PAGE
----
Faculty


 

Fidel Santamaria
Fidel Santamaria, Ph.D.
Associate Professor

Phone: (210) 458-6910
Email: fidel.santamaria@utsa.edu


Lab website

Areas of Specialization

» Computational neuroscience
» Experiments and modeling of cerebellar function
» Learning and memory
» Modeling power-law behavior from molecules to behavior


Brain Health Consortium
UTSA Neurosciences Institute

Education

Ph.D. in Neuroscience; California Institute of Technology
B.S. in Physics; National Autonomous University of Mexico

Research Interests

research image

Dr. Sanatmaria is a computational neuroscientist with two main lines of work. The first one is to understand how the cerebellum processes and stores information. In particular, he studies a really beautiful neuron called the Purkinje cell. His second line of research is very theoretical. Here his interest is to understand how the engram, the physical foundation of memory, is implemented by the interaction of processes spanning multiple scales of biological organization, from molecules to neuronal networks. For this he uses fractional order differential equations, a branch of mathematics that is the natural language to describe complex systems.

Dr. Sanatmaria's long term objective is to combine theory, modeling, and experiments to understand how the cerebellum computes information; develop closed-loop systems for neuronal control, particularly those associated with deep brain stimulation; and neuromorphic devices for the solution of real-time complex signal analysis for brain machine interfaces.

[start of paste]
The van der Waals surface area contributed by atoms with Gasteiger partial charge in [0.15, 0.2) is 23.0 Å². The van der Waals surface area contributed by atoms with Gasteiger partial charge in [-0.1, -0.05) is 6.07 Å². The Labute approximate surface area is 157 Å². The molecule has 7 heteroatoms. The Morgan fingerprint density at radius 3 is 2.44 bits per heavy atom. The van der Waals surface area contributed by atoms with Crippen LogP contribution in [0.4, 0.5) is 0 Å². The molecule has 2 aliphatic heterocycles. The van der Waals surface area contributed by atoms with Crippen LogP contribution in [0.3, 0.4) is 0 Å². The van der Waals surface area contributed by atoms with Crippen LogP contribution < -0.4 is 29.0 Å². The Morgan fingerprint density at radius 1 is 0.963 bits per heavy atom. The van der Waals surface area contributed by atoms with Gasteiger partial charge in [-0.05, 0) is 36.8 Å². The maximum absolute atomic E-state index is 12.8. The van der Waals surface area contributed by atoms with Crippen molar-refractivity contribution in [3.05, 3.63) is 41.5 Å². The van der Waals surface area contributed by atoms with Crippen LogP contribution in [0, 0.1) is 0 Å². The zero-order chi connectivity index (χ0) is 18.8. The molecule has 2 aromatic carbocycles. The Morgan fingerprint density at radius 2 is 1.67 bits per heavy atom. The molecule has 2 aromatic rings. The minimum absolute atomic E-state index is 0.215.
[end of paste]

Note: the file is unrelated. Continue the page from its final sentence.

Training Opportunities

In Dr. Sanatmaria's lab, people can be trained in modeling, electrophysiology, and imaging. The modeling uses all available resources, from ready to use software to the lab's own algorithms. They run their simulations in local servers, computer clusters, super-computers, and even the cloud.

The experimental work that the lab performs requires performing intracellular recordings in live neurons in vitro. These recordings can be done also using fluorescent markers to then be visualized in a two-photon microscope. With this approach, the lab can control and monitor the electrical activity of the neuron while also visualizing biochemical signals in its complex dendrites. Ideally, all students in the lab should combine modeling and experimentation for their work.

Publications

Click here for a list of publications.